2. Building – This is the point where your code will be used to build the service or application for which it was created. Also, basic testing is done to make sure the code can be built every time. Security checks are also added to identify critical problems in the code. The security check has two components: the “software component analysis” and “static analysis software testing”. Unit tests are also included to pinpoint the regressions while refactoring the code.

3. Testing – This stage is one of the most complicated and time-taking stages. Various types of tests like “advanced SAST, Security, and DAST” are employed at this stage. A “fail fast” approach is used to pass through the security phase.

4. Hosting – You need a server to host your website application. It should be as good and smooth as your code as the service built on it. The infrastructure on which the application is dependent should be hard, with automated configuration, agile, and security up-tight. The host once created cannot make any modifications or updates. Finally, the host must have high-security standards to have a resilient infrastructure.

5. Production – After all that hard work of coding, security checks, building, and server hosting, now it is time for you to run your application. You need to verify whether the code, built, and the configuration are flawless and there is no room for any bugs. If the system is found to have bugs, the system may be under threat. Therefore, various forms of security checks are performed which are automated and thorough. Constant updates of access controls and firewall policies are some of the methods to stop security violations.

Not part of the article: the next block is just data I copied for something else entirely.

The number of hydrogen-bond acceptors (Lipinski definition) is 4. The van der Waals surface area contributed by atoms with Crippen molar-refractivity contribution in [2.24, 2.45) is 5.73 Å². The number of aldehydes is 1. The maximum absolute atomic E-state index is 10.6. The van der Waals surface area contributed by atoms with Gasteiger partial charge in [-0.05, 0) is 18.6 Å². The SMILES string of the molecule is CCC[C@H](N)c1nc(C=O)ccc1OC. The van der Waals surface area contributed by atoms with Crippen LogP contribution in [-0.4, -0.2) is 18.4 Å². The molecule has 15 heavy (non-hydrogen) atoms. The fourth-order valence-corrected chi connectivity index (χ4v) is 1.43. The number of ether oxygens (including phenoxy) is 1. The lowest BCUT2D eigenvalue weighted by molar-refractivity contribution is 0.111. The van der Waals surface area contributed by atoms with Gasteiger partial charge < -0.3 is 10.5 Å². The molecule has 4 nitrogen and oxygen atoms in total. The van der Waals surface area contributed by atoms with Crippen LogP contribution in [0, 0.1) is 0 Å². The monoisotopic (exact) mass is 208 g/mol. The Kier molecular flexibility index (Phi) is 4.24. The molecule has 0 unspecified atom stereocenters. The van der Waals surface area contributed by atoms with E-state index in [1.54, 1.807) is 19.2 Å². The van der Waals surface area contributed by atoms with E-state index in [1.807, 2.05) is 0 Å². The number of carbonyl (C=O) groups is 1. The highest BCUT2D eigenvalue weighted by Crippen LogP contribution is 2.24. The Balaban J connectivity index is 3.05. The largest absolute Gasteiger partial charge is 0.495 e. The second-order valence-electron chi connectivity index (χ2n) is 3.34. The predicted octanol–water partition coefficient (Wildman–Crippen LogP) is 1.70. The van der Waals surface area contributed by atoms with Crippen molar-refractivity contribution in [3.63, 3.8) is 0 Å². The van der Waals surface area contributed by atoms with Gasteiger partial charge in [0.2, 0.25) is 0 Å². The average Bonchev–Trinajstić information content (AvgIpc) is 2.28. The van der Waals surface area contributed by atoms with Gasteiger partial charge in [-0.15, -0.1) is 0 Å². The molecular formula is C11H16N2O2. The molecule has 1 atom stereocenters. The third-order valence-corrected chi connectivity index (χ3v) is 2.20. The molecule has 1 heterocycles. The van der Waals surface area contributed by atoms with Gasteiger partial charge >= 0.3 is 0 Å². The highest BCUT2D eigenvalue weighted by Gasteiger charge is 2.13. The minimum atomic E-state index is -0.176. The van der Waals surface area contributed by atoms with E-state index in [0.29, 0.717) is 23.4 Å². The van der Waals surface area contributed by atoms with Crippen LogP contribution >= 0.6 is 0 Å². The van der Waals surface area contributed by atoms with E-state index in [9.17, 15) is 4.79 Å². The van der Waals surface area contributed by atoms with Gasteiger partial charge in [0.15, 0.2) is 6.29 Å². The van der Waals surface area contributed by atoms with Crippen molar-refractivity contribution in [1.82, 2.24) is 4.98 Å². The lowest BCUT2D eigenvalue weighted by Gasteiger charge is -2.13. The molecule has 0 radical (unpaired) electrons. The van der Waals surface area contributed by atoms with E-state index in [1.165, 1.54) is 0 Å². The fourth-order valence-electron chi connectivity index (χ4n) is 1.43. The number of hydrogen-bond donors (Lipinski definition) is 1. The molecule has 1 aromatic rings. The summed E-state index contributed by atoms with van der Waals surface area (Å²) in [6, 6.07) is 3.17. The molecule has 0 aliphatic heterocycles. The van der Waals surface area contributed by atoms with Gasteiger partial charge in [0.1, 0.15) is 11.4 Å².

6. Observing – Just creating and running the program is not enough. These require high-quality monitoring. Automated security checks and running diagnostic tests are essential in this phase. During these observation days, monitoring the feedback loop is also important to recognize any unauthorized accesses.


In conclusion, if you are not embarking upon this journey of moving towards DevOps to DevSecOps, it is high time you need to start. Your programs need to run safely apart from being resilient and smooth. DevSecOps has everything that you need while preparing an application or a program in union and sync with automated security checks. It is better for your program, end-users, and the engineers who put their heart and soul into it.

Basically, with DevSecOps your program is more agile, hard to pass through while being smooth and easy to use. Add DevOps security and enjoy a lifetime of peace and success for your systems created.

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Sandra Larson is a software development enthusiast. She has always been updated about the developments that took place in this area, especially the one related to DevOps to DevSecOps. Sandra has written IT blogs related to DevSecOps and how companies should employ its usage. Her blogs and writings have helped thousands of people to understand this part of software development and to keep up with the rapid changes in software development. Also, she works at her own website Elizabethanauthors as a writer.